A BCL2 promoter polymorphism rs2279115 is not associated with BCL2 protein expression or patient survival in breast cancer patients
1 Department of Oncology, CR-UK/YCR Sheffield Cancer Research Centre, University of Sheffield Medical School, Beech Hill Road, Sheffield, UK
2 Department of Clinical Genetics, Chapel Allerton Hospital, Chapeltown Road, Leeds, UK
3 Academic Unit of Pathology, Department of Neuroscience, University of Sheffield Medical School, Beech Hill Road, Sheffield, UK
4 Academic Unit of Surgical Oncology, CR-UK/YCR Sheffield Cancer Research Centre, University of Sheffield Medical School, Beech Hill Road, Sheffield, UK
SpringerPlus 2012, 1:38 doi:10.1186/2193-1801-1-38Published: 23 October 2012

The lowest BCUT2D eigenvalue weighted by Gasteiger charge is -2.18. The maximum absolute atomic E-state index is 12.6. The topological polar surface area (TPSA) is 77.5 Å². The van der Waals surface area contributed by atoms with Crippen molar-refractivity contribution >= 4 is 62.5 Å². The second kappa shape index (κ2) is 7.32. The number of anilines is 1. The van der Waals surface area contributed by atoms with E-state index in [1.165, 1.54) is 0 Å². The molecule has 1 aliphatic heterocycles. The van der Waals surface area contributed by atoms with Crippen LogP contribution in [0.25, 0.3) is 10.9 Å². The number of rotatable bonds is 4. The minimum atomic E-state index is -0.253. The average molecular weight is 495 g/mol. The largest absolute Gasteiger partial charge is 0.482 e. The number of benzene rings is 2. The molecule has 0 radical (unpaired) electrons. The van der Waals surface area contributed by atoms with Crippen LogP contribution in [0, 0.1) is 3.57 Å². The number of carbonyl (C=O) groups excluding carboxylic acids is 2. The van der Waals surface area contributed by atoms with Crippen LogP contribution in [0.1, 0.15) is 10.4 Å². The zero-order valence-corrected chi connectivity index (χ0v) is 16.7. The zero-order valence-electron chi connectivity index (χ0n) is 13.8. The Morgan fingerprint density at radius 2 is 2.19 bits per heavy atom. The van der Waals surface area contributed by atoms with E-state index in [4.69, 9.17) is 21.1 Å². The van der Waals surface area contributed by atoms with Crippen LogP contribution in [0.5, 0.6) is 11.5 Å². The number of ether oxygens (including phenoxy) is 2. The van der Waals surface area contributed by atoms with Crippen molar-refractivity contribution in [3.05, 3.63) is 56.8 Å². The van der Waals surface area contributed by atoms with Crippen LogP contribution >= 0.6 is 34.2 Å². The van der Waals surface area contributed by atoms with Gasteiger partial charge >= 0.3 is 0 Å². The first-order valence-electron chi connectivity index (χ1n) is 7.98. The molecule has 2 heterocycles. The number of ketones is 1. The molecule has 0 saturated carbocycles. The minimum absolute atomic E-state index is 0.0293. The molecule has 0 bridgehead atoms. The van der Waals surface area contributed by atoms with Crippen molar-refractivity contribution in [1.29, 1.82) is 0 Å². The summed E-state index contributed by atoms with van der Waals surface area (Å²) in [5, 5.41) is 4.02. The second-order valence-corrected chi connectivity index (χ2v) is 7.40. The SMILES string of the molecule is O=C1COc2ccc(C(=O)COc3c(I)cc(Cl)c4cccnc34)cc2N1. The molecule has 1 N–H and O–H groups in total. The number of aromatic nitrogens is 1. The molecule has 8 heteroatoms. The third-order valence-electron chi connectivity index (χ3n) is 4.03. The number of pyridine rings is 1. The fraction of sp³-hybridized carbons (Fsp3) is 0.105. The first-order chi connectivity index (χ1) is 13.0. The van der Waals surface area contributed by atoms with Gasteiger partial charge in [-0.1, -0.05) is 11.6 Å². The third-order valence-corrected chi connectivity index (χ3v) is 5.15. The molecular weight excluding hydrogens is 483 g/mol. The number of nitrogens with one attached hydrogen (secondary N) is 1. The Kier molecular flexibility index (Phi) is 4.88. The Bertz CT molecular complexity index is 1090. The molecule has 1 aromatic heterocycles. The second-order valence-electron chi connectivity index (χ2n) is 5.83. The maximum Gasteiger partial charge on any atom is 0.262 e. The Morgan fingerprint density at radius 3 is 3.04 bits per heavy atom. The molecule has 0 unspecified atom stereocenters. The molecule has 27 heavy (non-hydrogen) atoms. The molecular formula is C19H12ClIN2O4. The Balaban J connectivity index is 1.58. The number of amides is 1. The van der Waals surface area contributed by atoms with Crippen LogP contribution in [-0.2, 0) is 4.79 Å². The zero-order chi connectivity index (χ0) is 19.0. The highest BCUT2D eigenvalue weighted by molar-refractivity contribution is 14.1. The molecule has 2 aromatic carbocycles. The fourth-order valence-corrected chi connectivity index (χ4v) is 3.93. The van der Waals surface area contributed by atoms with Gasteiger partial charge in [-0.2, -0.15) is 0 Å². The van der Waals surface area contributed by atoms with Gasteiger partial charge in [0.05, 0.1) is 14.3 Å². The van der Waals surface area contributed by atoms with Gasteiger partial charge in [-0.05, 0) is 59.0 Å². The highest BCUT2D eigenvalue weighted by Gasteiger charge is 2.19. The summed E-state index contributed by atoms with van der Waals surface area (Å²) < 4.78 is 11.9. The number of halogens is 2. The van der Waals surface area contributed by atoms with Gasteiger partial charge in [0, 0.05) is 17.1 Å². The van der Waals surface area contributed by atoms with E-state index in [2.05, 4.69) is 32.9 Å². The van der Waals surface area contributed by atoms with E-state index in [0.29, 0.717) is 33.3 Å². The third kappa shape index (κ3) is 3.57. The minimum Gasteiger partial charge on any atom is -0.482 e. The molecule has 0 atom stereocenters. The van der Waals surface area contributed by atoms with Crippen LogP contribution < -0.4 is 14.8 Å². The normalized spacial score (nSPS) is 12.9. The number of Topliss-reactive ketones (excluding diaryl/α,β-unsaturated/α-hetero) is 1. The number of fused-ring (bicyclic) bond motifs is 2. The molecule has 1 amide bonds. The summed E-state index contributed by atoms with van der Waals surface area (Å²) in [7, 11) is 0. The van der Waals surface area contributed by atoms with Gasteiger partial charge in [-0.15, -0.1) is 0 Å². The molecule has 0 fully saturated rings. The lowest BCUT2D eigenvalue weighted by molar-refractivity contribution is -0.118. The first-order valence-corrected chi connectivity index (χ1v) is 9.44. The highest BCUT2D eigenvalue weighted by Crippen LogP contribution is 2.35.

The B-cell CLL/lymphoma 2 (BCL2) gene family encodes pro- and anti-apoptotic proteins that are critical regulators of programmed cell death. Higher levels of BCL2 expression in breast tumours have been shown to be an independent prognostic factor for improved survival from breast cancer. The promoter single nucleotide polymorphism (SNP) rs2279115 has been associated with both BCL2 expression and patient survival. The aim of this study was to attempt to replicate these observations in a cohort of 1015 UK women with breast cancer, and to compare genotype frequencies in cases and controls. In this study, 1015 breast cancer cases and 1034 control subjects were genotyped for the rs2279115 SNP by 5’ nuclease PCR. Paraffin embedded tumour tissue for 342 case subjects was assembled into tissue microarrays, and the level of expression of BCL2 was established by immunohistochemistry. Kaplan Meier survival curves and Cox Proportional Hazards models were used to examine the effect of genotype on patient survival. The effect of SNP genotype on tumour BCL2 protein levels and breast cancer susceptibility was assessed by logistic regression. In this study higher BCL2 expression was significantly associated with improved survival from breast cancer (p = 0.015), in keeping with previous reports. The SNP rs2279115 was not found to be associated with tumour expression of BCL2, (p = 0.77), and neither was it associated with case/control status (p = 0.25). There was no significant association between the SNP and overall survival (p = 0.75). In conclusion, we found that higher tumour BCL2 expression is associated with improved survival from breast cancer, in keeping with previous studies. However, in contrast to a previous report, the promoter SNP rs2279115 was not associated with BCL2 expression or overall survival from breast cancer.